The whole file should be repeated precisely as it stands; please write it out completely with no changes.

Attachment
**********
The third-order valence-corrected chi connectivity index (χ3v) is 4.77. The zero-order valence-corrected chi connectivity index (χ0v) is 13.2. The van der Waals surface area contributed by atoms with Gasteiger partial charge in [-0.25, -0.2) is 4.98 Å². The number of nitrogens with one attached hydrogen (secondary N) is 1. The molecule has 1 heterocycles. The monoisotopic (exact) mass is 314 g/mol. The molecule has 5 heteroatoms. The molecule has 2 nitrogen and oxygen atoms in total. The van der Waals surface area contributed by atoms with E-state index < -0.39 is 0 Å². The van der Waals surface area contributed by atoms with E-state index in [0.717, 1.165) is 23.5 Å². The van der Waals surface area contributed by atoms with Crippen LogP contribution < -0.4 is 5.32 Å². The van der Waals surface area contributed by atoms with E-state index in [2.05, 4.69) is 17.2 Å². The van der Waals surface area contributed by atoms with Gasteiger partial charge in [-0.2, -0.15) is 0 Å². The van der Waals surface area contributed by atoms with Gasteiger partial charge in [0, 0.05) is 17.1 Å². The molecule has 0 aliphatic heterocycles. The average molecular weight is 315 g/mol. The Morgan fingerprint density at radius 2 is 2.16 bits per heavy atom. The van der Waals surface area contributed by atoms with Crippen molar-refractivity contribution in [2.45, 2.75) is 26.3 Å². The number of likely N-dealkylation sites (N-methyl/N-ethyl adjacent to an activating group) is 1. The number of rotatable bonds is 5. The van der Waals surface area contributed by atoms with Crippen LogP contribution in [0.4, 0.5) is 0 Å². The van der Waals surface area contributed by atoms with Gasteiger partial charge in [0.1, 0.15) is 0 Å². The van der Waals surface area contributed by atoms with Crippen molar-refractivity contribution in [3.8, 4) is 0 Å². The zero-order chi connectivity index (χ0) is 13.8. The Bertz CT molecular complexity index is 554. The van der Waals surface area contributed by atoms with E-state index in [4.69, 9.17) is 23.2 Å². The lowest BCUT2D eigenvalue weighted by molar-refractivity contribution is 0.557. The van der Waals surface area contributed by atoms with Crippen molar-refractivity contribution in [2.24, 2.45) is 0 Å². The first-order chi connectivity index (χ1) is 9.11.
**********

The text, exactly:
The third-order valence-corrected chi connectivity index (χ3v) is 4.77. The zero-order valence-corrected chi connectivity index (χ0v) is 13.2. The van der Waals surface area contributed by atoms with Gasteiger partial charge in [-0.25, -0.2) is 4.98 Å². The number of nitrogens with one attached hydrogen (secondary N) is 1. The molecule has 1 heterocycles. The monoisotopic (exact) mass is 314 g/mol. The molecule has 5 heteroatoms. The molecule has 2 nitrogen and oxygen atoms in total. The van der Waals surface area contributed by atoms with E-state index < -0.39 is 0 Å². The van der Waals surface area contributed by atoms with E-state index in [0.717, 1.165) is 23.5 Å². The van der Waals surface area contributed by atoms with Crippen LogP contribution < -0.4 is 5.32 Å². The van der Waals surface area contributed by atoms with E-state index in [2.05, 4.69) is 17.2 Å². The van der Waals surface area contributed by atoms with Gasteiger partial charge in [-0.2, -0.15) is 0 Å². The van der Waals surface area contributed by atoms with Gasteiger partial charge in [0, 0.05) is 17.1 Å². The molecule has 0 aliphatic heterocycles. The average molecular weight is 315 g/mol. The Morgan fingerprint density at radius 2 is 2.16 bits per heavy atom. The van der Waals surface area contributed by atoms with Crippen molar-refractivity contribution in [2.45, 2.75) is 26.3 Å². The number of likely N-dealkylation sites (N-methyl/N-ethyl adjacent to an activating group) is 1. The number of rotatable bonds is 5. The van der Waals surface area contributed by atoms with Crippen LogP contribution in [0.4, 0.5) is 0 Å². The van der Waals surface area contributed by atoms with Gasteiger partial charge in [0.1, 0.15) is 0 Å². The van der Waals surface area contributed by atoms with Crippen molar-refractivity contribution in [3.8, 4) is 0 Å². The zero-order chi connectivity index (χ0) is 13.8. The Bertz CT molecular complexity index is 554. The van der Waals surface area contributed by atoms with E-state index in [4.69, 9.17) is 23.2 Å². The lowest BCUT2D eigenvalue weighted by molar-refractivity contribution is 0.557. The van der Waals surface area contributed by atoms with Crippen molar-refractivity contribution in [2.24, 2.45) is 0 Å². The first-order chi connectivity index (χ1) is 9.11.